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Frequently Asked Questions (FAQ)

What are the three types of inmates that the ISRB has jurisdiction over at the Department of Corrections (DOC)?

The Indeterminate Sentence Review Board (ISRB or Board) has jurisdiction over three types of inmates at the Department of Corrections (DOC): Parole (PRE), Community Custody Board (CCB) and Juvenile Board Cases (JUVBRD).

Inmates who committed their crime(s) prior to July 1, 1984 and were sentenced to prison.

The ISRB must determine if the inmate's rehabilitation is complete and whether he or she is a fit subject for release. If the ISRB makes a decision to release the inmate, the Department of Corrections (DOC) will then propose a release plan. The ISRB will review and either approve or reject the release plan. If a parolee fails to follow the conditions of parole, the ISRB can revoke parole or impose new parole conditions on the parolee.

Click here to learn more about Parole (PRE) cases.

Offenders who committed certain sex offenses on or after September 1, 2001.

The ISRB must determine if a preponderance of evidence suggests the offender is more likely than not to commit a sex offense if released with conditions. If the ISRB decides to release the offender to community custody, the offender must comply with all release conditions that were imposed by the court when he/she was sentenced, as well as any conditions imposed by the ISRB. If an offender fails to follow those conditions, the ISRB can revoke the release or impose new release conditions on the offender.

Click here to learn more about Community Custody Board (CCB) cases.

Inmates who committed crimes prior to their 18th birthday and are sentenced as adults.

The ISRB must determine if a preponderance of evidence suggests the inmate is more likely than not to commit a new crime. If the ISRB decides to release the inmate on supervision, the inmate must comply with all release conditions that were imposed by the court when he/she was sentenced, as well as any conditions imposed by the ISRB. If an inmate fails to follow those conditions, the ISRB can revoke the release or impose new release conditions on the inmate.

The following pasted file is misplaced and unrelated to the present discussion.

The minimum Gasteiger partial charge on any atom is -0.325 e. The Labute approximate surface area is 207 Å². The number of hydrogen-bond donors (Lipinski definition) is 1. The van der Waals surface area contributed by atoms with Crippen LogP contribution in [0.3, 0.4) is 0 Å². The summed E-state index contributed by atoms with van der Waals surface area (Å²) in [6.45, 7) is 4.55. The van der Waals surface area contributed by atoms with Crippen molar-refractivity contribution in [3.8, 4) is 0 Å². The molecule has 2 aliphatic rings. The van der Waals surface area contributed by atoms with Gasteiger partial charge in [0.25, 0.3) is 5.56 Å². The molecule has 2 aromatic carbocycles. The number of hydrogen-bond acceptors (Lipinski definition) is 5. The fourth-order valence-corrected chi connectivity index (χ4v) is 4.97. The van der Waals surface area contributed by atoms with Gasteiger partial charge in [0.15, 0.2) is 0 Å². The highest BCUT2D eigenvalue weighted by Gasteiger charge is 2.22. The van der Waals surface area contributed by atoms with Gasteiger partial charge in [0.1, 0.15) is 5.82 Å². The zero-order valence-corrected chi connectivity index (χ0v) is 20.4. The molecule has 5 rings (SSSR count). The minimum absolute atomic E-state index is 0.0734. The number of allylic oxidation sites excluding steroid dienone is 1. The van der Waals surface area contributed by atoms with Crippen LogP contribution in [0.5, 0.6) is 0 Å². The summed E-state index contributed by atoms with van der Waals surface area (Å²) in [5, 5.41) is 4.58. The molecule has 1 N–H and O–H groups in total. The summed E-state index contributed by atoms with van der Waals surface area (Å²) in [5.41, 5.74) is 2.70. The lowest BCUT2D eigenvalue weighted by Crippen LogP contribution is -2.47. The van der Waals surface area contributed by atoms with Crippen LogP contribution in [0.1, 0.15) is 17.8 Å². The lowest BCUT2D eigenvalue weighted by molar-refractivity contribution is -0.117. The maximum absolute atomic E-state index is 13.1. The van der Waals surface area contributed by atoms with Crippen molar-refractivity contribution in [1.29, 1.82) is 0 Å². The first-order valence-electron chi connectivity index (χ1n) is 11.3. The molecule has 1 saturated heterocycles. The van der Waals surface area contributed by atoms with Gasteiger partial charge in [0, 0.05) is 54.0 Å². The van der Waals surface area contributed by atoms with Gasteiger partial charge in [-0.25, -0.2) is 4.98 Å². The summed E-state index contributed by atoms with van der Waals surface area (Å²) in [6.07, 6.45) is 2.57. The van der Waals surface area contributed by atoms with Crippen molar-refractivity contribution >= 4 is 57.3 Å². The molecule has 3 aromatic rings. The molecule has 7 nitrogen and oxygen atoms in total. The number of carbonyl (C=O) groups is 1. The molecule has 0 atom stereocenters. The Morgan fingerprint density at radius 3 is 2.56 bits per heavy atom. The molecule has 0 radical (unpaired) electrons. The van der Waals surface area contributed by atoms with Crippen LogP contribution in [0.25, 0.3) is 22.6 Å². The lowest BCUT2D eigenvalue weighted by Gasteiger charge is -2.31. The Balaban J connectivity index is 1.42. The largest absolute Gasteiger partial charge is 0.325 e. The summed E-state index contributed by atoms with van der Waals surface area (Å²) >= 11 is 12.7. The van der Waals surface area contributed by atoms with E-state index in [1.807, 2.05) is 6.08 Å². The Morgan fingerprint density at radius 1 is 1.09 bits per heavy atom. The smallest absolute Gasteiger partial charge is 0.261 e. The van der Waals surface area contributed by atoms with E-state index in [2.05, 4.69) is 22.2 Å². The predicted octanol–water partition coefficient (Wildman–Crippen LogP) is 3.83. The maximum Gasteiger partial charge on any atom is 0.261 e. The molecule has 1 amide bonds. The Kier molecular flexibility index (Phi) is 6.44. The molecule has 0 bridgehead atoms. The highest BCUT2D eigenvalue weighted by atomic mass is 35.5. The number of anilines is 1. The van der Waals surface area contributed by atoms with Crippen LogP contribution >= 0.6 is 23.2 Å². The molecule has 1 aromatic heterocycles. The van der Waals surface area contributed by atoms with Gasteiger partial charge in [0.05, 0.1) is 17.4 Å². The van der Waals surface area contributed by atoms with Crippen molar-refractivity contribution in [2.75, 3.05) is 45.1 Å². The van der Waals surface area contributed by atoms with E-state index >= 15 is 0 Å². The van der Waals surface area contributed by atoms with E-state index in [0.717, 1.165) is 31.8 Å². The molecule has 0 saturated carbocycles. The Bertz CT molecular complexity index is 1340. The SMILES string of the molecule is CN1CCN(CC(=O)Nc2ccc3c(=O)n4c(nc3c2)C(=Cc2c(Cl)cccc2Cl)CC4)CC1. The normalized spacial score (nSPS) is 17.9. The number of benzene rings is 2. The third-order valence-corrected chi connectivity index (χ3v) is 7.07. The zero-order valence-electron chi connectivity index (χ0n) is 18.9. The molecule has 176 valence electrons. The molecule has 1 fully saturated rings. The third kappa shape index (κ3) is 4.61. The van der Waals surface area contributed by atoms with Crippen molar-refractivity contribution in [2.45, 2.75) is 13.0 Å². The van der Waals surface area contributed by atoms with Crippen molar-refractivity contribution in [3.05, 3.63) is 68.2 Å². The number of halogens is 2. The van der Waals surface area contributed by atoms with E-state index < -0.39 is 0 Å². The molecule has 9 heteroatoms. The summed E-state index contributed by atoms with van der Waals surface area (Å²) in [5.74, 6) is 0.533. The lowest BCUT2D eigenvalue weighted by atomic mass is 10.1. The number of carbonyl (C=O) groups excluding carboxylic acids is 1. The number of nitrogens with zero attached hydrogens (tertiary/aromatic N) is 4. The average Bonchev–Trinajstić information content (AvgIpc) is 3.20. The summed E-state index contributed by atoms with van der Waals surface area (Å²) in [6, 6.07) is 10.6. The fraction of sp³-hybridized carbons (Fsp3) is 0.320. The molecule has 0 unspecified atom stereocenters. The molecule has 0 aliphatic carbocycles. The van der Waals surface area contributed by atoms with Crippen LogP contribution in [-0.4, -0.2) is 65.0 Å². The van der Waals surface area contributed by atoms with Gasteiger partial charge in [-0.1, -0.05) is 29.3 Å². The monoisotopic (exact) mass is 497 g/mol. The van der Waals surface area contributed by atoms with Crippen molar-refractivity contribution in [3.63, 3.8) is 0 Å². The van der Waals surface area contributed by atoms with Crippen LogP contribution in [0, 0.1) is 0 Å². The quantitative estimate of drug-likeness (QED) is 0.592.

What are Parole (PRE) cases?

PRE inmates committed their crimes prior to July 1, 1984. In addition, they were sentenced to prison. These inmates have indeterminate sentences (RCW 9.95.011(2) ). This means the amount of time an inmate will spend in prison is not known when they are sentenced. The sentencing judge sets a maximum prison term. The Indeterminate Sentence Review Board (ISRB of Board) sets a minimum term.

The Board decides if a PRE inmate can leave prison before the maximum term is up. The Board holds a hearing several months before the parole eligibility date (PERD). This date is figured based on the minimum term and inmate earned time. A number of factors are considered before the Board makes a decision. If the decision is for parole, a plan is made to move the inmate into the community (parole). That plan may call for the inmate spending time in a prison program or work-release before release. If the decision is against parole, time is added, and a new minimum term is set.

The Board also sets a new minimum term for a revoked parole. Inmates returning from escape and "new" cases also get new minimum terms. The Board is seeing a number of "new" PRE cases coming into prison. This is due to cold cases being solved by DNA match.